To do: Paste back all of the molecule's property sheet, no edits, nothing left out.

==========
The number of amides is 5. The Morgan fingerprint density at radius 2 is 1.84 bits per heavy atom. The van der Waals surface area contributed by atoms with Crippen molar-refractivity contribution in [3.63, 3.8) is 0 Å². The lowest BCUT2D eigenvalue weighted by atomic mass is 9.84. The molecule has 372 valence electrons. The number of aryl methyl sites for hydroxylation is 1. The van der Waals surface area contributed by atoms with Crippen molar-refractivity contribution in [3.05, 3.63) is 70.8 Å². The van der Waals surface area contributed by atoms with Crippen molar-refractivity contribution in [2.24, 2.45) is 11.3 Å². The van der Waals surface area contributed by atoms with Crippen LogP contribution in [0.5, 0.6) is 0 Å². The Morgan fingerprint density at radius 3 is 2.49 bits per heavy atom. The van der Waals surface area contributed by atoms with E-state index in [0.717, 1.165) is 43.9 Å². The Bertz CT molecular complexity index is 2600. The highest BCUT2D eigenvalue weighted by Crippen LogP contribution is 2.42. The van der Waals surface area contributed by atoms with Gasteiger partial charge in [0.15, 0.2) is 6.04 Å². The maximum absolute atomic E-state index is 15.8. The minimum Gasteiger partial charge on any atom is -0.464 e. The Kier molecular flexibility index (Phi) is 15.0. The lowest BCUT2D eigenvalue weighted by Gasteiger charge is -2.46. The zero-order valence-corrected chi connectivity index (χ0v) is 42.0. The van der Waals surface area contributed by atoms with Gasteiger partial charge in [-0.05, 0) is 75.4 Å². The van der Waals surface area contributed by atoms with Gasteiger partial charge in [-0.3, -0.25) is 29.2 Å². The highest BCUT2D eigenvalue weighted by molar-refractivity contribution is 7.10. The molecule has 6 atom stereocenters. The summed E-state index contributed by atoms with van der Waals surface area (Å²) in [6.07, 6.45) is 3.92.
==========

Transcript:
The number of amides is 5. The Morgan fingerprint density at radius 2 is 1.84 bits per heavy atom. The van der Waals surface area contributed by atoms with Crippen molar-refractivity contribution in [3.63, 3.8) is 0 Å². The lowest BCUT2D eigenvalue weighted by atomic mass is 9.84. The molecule has 372 valence electrons. The number of aryl methyl sites for hydroxylation is 1. The van der Waals surface area contributed by atoms with Crippen molar-refractivity contribution in [3.05, 3.63) is 70.8 Å². The van der Waals surface area contributed by atoms with Crippen molar-refractivity contribution in [2.24, 2.45) is 11.3 Å². The van der Waals surface area contributed by atoms with Crippen LogP contribution in [0.5, 0.6) is 0 Å². The Morgan fingerprint density at radius 3 is 2.49 bits per heavy atom. The van der Waals surface area contributed by atoms with E-state index in [0.717, 1.165) is 43.9 Å². The Bertz CT molecular complexity index is 2600. The highest BCUT2D eigenvalue weighted by Crippen LogP contribution is 2.42. The van der Waals surface area contributed by atoms with Gasteiger partial charge in [0.15, 0.2) is 6.04 Å². The maximum absolute atomic E-state index is 15.8. The minimum Gasteiger partial charge on any atom is -0.464 e. The Kier molecular flexibility index (Phi) is 15.0. The lowest BCUT2D eigenvalue weighted by Gasteiger charge is -2.46. The zero-order valence-corrected chi connectivity index (χ0v) is 42.0. The van der Waals surface area contributed by atoms with Gasteiger partial charge in [-0.05, 0) is 75.4 Å². The van der Waals surface area contributed by atoms with Gasteiger partial charge in [-0.3, -0.25) is 29.2 Å². The highest BCUT2D eigenvalue weighted by molar-refractivity contribution is 7.10. The molecule has 6 atom stereocenters. The summed E-state index contributed by atoms with van der Waals surface area (Å²) in [6.07, 6.45) is 3.92.